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ESRI: Extending free GP care to all by 2026 could cost state up to €881 million

The research was published today by the Economic and Social Research Institute (ESRI).

EXTENDING FREE GP care to all in 2026 would cost the State between €381 million and €881 million, new research has estimated. 

The report was published today by the Economic and Social Research Institute (ESRI), and funded by the Department of Health.

The research estimates the cost of extending free GP care over time from this year to 2026.

Two main approaches were used in the research to identify the groups of people that would become eligible in each year – one based on age and the other based on income.

In the age-based approach, it is assumed that eligibility for free GP visits will be introduced in 2023 for those aged six and seven, in 2024 for those aged 50 to 69, in 2025 for those aged eight to 17 and, finally, in 2026 for those aged 18 to 49.

Under the income-based approach, it is assumed that current income thresholds for a GP visit card will be extended in 2024, 2025 and 2026 so that approximately one-third of existing non-cardholders become eligible in each year.

The analysis also used varying assumptions about population growth and ageing, take-up rates and payments to GPs.

The research estimated that there would be an additional 1.9 to 2.3 million GP visits in 2026 if free GP care is extended to all.

The projected cost to the State in 2026 of extending free GP care to all has been estimated to be €462 million to €881 million using the age-based approach and €381 million to €881 million using the income-based approach.

Higher costs are associated with higher take-up rates and payments rates for GPs, the research found.

The research outlined that introducing free GP care would reduce out-of-pocket expenditure on GP services in 2026 from an estimated €467 million to €95 million (using the age-based approach).

Back in 2017, a report called the Sláintecare Report presented a detailed vision of a better future for healthcare in Ireland. It made a series of recommendations – including the elimination of this country’s two-tier healthcare system and the removal of inpatient charges.

Sláintecare began to be implemented after that report, but progress has been slow, not least due to Covid-19 and last year’s cyber attack on the HSE’s system. In addition, a number of members of the advisory council have resigned in the past couple of years.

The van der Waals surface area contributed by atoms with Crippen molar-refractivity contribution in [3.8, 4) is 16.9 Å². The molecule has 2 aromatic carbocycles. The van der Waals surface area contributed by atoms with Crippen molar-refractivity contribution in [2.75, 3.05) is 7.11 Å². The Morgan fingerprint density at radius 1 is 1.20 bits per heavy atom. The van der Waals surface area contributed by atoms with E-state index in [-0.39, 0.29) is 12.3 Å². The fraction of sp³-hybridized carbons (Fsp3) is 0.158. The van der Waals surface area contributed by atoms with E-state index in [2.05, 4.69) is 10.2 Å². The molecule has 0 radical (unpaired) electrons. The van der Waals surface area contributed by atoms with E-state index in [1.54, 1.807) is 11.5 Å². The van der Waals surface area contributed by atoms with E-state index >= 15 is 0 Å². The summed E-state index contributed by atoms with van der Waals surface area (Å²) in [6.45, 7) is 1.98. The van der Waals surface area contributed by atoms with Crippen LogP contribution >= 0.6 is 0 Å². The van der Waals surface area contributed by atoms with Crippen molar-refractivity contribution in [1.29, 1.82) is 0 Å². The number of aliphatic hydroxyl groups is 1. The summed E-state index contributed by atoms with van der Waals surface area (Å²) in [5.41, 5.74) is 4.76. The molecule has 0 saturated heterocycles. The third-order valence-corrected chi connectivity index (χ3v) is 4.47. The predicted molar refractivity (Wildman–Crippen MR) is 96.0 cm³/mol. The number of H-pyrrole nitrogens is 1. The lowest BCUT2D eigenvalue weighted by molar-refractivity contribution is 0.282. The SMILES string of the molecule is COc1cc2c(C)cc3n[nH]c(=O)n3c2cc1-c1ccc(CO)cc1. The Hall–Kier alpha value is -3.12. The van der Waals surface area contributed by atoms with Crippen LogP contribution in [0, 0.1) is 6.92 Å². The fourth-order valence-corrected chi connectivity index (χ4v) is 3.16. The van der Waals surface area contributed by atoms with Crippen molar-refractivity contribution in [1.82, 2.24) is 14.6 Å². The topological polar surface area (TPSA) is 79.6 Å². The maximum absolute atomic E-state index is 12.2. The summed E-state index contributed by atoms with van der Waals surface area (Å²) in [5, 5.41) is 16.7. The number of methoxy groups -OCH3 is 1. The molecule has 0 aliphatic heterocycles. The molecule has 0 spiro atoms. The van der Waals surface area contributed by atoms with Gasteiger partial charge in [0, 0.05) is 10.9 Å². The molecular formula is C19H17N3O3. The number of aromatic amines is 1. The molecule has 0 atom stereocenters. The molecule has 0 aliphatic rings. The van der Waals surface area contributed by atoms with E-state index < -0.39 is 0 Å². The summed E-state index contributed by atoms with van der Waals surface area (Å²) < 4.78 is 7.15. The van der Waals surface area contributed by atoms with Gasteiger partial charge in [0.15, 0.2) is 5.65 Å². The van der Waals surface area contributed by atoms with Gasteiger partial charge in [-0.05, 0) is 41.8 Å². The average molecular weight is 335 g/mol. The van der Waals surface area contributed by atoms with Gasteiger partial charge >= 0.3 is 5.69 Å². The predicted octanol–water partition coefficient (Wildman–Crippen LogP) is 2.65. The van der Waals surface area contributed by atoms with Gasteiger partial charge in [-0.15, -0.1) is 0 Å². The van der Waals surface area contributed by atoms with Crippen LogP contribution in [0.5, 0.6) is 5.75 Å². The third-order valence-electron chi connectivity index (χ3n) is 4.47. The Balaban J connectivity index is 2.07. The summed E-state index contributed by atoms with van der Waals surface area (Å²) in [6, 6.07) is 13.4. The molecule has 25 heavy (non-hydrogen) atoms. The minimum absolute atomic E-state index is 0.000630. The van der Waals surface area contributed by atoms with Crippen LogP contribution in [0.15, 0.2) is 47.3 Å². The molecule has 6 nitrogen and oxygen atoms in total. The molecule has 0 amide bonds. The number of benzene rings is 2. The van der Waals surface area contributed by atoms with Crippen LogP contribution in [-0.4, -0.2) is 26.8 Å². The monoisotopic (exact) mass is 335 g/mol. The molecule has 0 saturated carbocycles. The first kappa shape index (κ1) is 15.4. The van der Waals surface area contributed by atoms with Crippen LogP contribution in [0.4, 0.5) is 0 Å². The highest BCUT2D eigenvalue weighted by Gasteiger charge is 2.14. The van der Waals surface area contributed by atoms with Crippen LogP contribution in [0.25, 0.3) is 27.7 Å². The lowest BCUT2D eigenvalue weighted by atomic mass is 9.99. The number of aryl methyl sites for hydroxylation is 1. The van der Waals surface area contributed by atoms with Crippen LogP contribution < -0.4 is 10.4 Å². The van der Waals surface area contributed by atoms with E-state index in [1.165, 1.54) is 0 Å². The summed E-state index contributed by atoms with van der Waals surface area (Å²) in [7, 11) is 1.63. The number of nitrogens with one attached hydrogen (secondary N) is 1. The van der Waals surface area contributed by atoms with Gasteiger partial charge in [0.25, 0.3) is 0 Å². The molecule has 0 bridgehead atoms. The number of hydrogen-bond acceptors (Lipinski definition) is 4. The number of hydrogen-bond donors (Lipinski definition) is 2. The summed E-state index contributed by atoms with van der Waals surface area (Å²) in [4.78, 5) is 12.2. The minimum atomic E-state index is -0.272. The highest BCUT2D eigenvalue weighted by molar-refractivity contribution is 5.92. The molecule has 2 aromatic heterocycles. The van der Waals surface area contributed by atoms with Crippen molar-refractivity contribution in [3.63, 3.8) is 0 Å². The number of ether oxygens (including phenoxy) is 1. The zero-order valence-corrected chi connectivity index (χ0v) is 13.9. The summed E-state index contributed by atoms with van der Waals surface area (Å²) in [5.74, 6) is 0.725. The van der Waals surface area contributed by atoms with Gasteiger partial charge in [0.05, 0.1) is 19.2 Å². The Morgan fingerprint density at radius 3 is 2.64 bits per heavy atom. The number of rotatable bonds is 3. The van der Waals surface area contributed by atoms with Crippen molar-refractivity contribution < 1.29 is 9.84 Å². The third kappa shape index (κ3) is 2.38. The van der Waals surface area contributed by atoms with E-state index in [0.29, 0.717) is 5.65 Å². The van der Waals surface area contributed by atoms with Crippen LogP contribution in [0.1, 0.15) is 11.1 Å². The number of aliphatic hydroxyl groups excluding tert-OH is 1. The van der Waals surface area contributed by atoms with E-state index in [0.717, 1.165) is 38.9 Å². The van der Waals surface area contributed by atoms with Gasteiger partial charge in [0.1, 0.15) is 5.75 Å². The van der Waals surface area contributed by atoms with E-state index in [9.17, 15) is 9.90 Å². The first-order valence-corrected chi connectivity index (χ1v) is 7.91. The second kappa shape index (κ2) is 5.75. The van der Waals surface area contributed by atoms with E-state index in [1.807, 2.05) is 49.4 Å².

“The Sláintecare report noted the need to move towards a universal health-care system for Ireland,” Dr Sheelah Connolly, lead author of the report, said.

“Increasing the number of people entitled to free GP care would help achieve this objective,” Dr Connolly said.

“However, there may not be a sufficient number of GPs available to deliver the additional visits associated with the ageing and growing population, as well as an increase in the number of people eligible for free GP care in the coming years,” she said.

“If there are not sufficient GPs to meet the additional demand for their services, then, while financial barriers to access may be removed, other barriers including long waits or no availability could hinder access, thereby undermining the universality of the system.”

Echoing these comments, Denis McCauley, chairperson of the Irish Medical Organisation’s GP committee, told The Journal that if the financial barrier is removed people will attend their GP services more frequently. 

He raised concerns about the infrastructure in place currently to allow for an increased demand in GP services. 

“Introducing a system like that is like telling everyone in Donegal they have free rail travel, and that’s great until you realise there are no railway tracks or trains in Donegal,” McCauley said. 

“So, getting everyone free GP care under the present system is that you’d have a GP card but you won’t be able to see a GP, essentially.” 

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